In September and October of 2018, graduate students from several humanities programs, including Asian studies, classics, comparative literature, English, and Slavic, gathered for a mini-course on the non-academic applications of scholarly knowledge. Although students did read and discuss a small selection of texts about the divide between the “ivory tower” and the “real world,” this was not a typical graduate seminar. Since each student approached the course with the ambition of producing a public-facing project, we operated more as a workshop than a seminar, with the participants helping each other refine their sense of audience and develop practical paths toward implementing their vision.
We also formed a support group. With the many competing demands of graduate education and the constant pressure of having to think about one’s professional future, students often feel that their interest in public-facing documents, whether artworks, demonstrations, or publications oriented toward a general audience, are undervalued or discouraged outright. This mini-course, entitled “Reimagining Public Engagement” and supported by the Rackham Graduate School as part of the Mellon Public Humanities Initiative, was specifically designed to assist students in thinking about the ways various publics engage with the products of scholarly research. By developing a broader sense of how intelligent non-specialists absorb and use the work that originates in the research university, students were able to conceptualize their own projects with greater precision and to imagine how such projects serve them in their intellectual development, wherever their career paths ultimately take them.
Navigating these questions productively demands that we learn to recognize the many ways that professional academics contribute to popular discourses, as well as how those discourses are then fed back into scholarly inquiry. Accordingly, we explicitly rejected the popular term “alt-ac,” used to signify alternatives to an academic career. While it was a natural byproduct of our enterprise to examine how our skills and expertise could be applied outside of an academic setting, we were programmatically opposed to the notion that we ought to consider such applications as consolation prizes for those who do not land a tenure-track job. On the contrary, we quickly found that the notion that scholarly and public-facing projects cannot coexist within the same career, let alone amplify each other, is a myth, especially given the recent turn toward public engagement within the university. At least one consequence of our activity was that it gave all of us permission to pursue research directions and media that we already knew we were interested in.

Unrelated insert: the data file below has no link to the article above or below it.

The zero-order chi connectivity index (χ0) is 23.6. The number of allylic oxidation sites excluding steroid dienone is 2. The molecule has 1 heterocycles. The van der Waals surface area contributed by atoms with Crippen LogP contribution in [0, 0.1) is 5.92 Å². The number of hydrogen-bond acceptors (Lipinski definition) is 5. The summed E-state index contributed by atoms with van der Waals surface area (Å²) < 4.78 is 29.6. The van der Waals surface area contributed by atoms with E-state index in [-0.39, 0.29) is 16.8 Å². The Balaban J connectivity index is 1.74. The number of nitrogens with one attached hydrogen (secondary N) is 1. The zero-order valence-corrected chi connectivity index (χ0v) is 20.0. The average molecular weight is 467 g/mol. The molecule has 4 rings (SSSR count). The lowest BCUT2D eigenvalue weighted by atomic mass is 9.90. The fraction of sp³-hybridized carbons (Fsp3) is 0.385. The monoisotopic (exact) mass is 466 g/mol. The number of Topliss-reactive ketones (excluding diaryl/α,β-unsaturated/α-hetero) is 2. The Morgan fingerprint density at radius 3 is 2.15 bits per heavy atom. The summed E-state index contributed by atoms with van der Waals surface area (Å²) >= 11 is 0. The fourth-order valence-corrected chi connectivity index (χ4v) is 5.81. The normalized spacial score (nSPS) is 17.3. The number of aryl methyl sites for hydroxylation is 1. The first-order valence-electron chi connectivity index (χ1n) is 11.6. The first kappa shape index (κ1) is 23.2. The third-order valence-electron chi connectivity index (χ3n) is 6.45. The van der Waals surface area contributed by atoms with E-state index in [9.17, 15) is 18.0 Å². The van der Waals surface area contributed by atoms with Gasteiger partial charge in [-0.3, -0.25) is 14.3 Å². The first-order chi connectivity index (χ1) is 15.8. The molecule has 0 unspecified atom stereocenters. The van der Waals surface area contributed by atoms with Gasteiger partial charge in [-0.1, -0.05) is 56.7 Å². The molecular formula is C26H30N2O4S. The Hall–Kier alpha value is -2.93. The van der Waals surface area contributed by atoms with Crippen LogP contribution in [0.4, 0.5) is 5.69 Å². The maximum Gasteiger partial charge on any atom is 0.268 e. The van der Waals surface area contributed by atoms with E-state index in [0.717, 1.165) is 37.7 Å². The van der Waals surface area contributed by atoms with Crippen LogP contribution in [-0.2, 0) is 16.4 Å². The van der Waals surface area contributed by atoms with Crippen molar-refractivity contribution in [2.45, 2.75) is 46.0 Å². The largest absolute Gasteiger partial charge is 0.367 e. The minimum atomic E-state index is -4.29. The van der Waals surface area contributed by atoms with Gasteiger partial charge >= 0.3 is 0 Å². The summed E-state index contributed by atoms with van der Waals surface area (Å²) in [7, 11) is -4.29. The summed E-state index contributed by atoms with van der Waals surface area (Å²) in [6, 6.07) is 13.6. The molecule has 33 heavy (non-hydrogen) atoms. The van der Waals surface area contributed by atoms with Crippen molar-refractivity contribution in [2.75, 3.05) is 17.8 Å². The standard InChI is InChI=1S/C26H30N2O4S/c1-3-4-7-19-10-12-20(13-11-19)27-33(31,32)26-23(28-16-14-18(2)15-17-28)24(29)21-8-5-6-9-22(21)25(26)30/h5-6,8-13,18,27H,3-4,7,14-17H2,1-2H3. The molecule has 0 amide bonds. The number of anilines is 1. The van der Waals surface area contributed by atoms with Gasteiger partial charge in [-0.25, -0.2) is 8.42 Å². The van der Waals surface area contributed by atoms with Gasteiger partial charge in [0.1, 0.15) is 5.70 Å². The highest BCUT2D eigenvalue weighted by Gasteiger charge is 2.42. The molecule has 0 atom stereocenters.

This is the second time we have offered “Reimagining Public Engagement,” which reflects our department’s ongoing commitment to nurturing graduate students’ own interests and skill sets across disciplines, media, and discourses. By incubating exciting and original public-facing documents—an online game about the history of foot-binding in China; short documentary films about Syrian refugees in the United States; a collaborative translation of a novel that touches on the lead translator’s own family history—we are expanding our vision of what good humanities research can look like while also helping each other appreciate both the role our work can play in our lives and the life our work can have beyond us.